Despite enormous scientific efforts, development of an effective vaccine for HIV remains a significant challenge. Efforts to date have largely overlooked a key vulnerability of the virus with respect to its surface glycosylation. With this application we propose to take the first step in exploiting the vulnerability of the virus with respect to its glycosylation, which is an approach that is distinct from the current and earlier attempts to identify monoclonal antibodies and to identify and elicit broadly neutralizing polyclonal sera. The virus carries on a continuous battle with the host immune system, including the humoral antibody response. The sole target of neutralizing antibodies is the viral Env protein. One part of the viruses'defense of this protein is encoding a large number of glycosylation sites to occlude regions of Env surface from recognition by antibodies. The sites for glycosylation in the conserved domains of Env can vary in their presence, in some cases missing in 40% of isolates. We hypothesize that antibodies that can prevent the acquisition of infection can be targeted to surface structures of Env where a carbohydrate attachment site is missing. We have grouped the carbohydrates and surface structures into six CONEs - Carbohydrate-Occluded Neutralization Epitopes. In a survey of a large number of transmitted viruses we have documented that 70% of these viruses are missing at least two of these conserved carbohydrates, which indicates that these viruses will be susceptible to a combinatorial approach of neutralization directed at the six CONEs. Thus, we hypothesize that it is possible is to develop immunogens for each CONE that can be used to generate antibodies that bind specifically to each of the CONEs in the context full-length Env. Given that these six CONEs belong to surface regions of Env that are relatively conserved but with the possibility of exposure of at least 1-2 CONEs in most isolates, our strategy has the potential when used combinatorially to have a broad neutralization effect. We will first design soluble protein scaffolds that display the individual CONEs (Aim 1) by identifying low molecular weight protein scaffolds that display a surface patch that is similar to the given CONE and redesigning the scaffolds to display the CONEs. We will then screen polyclonal human sera to identify naturally occurring antibodies that bind to specific CONEs. which will provide evidence for the selective pressure that maintains the high level of prevalence of the glycosylation sites in the conserved regions (Aim 2). We will then test sera that react to the CONE mimetics for their ability to neutralize pseudotyped viruses based on the presence or absence of specific carbohydrate attachment sites at the specific CONE (Aim 2). We will then immunize rabbits to raise polyclonal antibodies to CONE mimetics and then test their sera for neutralization properties (Aim 3). Determining the breadth of antibody activity by testing the sera in a broader panel of Env proteins using pseudotyped viruses (Aim 4) will inform us of potential broadly neutralizing antibody. We will examine the relationship between the presence of a glycosylation site and its impact on viral fitness (Aim 5).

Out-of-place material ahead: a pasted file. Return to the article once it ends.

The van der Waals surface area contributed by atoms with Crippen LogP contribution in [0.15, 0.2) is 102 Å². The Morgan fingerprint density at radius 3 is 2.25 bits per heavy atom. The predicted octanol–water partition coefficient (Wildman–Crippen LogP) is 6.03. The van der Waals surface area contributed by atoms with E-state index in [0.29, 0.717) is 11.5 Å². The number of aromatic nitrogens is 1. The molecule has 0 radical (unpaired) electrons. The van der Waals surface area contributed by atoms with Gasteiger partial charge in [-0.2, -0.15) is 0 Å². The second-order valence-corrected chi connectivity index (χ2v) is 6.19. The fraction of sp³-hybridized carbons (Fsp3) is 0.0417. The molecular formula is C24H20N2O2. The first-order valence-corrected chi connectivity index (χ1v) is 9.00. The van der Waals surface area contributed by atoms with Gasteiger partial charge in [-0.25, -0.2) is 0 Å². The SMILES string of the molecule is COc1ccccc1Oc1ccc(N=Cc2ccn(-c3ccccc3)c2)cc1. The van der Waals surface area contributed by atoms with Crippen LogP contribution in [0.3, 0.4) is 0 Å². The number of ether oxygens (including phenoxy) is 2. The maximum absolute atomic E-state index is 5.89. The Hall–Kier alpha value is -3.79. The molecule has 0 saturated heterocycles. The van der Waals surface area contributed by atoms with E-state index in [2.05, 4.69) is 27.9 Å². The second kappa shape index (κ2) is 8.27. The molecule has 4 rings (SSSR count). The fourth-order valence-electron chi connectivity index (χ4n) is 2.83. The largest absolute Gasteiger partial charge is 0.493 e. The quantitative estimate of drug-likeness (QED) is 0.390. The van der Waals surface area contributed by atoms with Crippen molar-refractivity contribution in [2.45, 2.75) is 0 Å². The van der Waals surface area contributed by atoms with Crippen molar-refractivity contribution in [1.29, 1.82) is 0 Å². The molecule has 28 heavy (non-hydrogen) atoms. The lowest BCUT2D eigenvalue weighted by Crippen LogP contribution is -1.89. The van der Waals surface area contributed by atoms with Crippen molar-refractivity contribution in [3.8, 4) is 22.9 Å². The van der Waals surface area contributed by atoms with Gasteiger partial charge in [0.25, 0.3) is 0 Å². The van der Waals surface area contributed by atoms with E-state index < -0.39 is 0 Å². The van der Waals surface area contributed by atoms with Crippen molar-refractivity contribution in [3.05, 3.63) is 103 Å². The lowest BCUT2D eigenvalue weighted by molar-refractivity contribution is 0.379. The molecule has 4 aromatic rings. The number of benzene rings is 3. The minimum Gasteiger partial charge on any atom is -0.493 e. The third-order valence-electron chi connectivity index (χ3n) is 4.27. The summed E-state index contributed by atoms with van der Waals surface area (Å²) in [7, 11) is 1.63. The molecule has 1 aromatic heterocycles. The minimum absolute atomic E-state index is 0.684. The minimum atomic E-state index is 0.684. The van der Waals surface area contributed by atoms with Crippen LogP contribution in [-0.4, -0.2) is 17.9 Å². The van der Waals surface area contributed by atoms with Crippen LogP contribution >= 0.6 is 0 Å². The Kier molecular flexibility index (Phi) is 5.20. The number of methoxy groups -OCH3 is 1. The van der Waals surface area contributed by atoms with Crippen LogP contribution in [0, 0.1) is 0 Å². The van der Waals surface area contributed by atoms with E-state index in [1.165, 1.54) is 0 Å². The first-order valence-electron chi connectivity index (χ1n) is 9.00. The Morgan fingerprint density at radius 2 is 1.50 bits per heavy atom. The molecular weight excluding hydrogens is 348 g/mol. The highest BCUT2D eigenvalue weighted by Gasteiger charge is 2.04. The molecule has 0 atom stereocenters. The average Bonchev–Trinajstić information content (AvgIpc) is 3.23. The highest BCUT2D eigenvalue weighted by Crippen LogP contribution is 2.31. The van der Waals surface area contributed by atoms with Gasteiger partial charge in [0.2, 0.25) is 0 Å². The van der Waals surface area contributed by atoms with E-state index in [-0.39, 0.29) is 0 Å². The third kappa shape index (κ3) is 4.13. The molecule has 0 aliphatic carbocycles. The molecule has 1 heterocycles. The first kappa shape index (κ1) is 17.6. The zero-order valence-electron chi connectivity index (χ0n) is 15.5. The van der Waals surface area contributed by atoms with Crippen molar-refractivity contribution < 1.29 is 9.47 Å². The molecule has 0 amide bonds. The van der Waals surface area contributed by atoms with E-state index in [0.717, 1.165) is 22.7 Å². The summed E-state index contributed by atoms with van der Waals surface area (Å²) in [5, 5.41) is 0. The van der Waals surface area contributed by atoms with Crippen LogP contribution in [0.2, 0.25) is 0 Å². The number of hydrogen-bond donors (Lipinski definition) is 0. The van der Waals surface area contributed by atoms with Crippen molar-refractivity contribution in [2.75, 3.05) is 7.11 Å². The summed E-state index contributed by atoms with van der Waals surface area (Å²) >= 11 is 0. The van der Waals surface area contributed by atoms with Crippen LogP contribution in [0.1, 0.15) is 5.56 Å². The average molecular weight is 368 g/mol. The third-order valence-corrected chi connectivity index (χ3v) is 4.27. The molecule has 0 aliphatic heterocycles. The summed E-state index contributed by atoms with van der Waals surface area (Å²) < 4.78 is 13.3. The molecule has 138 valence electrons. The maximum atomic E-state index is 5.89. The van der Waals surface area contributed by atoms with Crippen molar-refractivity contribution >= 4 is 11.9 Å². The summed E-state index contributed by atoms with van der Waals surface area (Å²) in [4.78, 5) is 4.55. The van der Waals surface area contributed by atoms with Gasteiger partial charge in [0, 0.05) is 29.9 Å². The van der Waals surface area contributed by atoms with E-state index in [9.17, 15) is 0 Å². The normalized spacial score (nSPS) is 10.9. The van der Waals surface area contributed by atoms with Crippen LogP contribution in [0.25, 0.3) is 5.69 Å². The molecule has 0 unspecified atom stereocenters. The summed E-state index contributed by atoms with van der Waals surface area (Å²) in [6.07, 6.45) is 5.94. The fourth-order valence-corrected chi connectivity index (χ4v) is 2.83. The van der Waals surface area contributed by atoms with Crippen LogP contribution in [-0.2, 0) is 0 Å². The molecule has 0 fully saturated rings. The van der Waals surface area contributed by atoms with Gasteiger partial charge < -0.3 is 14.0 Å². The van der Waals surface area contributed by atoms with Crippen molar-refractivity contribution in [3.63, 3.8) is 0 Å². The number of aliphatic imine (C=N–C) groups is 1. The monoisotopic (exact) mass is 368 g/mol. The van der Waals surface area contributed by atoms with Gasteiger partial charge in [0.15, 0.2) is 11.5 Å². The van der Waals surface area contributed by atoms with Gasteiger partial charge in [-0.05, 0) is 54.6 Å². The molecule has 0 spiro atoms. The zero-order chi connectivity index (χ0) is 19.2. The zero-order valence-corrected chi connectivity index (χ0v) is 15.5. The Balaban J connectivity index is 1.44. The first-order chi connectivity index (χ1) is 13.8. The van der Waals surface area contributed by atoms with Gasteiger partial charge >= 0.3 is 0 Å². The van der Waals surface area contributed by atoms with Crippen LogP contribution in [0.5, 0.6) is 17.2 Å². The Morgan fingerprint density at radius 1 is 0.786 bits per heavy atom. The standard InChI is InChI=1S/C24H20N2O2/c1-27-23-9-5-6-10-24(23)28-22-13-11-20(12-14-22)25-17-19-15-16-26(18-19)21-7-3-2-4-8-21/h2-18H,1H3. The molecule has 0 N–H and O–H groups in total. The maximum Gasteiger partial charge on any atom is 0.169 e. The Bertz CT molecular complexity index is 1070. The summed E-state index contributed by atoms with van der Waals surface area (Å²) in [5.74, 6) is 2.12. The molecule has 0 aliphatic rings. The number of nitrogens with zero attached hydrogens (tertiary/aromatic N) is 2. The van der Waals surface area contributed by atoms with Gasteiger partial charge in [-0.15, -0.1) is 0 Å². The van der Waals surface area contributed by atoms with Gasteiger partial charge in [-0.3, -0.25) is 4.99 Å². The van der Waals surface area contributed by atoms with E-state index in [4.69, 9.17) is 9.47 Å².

We propose to design immunogenic proteins that mimic specific surfaces of HIV envelope that will help in developing neutralizing antibodies against the virus. Significantly, we are targeting surfaces of the HIV envelope that are especially vulnerable due to the occasional loss of glycosylation due to mutation, as is seen in clinical isolates. Our proposed research combines computational, scaffold-based protein engineering with HIV antibody development. Thus, this proposal has direct relevance in HIV vaccine development and the methodology can be generalized to engineer immunogens against other viruses.
|Kimura, Sachie; Caldarini, Martina; Broglia, Ricardo A et al. (2014) The maturation of HIV-1 protease precursor studied by discrete molecular dynamics. Proteins 82:633-9|
|Ping, Li-Hua; Joseph, Sarah B; Anderson, Jeffrey A et al. (2013) Comparison of viral Env proteins from acute and chronic infections with subtype C human immunodeficiency virus type 1 identifies differences in glycosylation and CCR5 utilization and suggests a new strategy for immunogen design. J Virol 87:7218-33|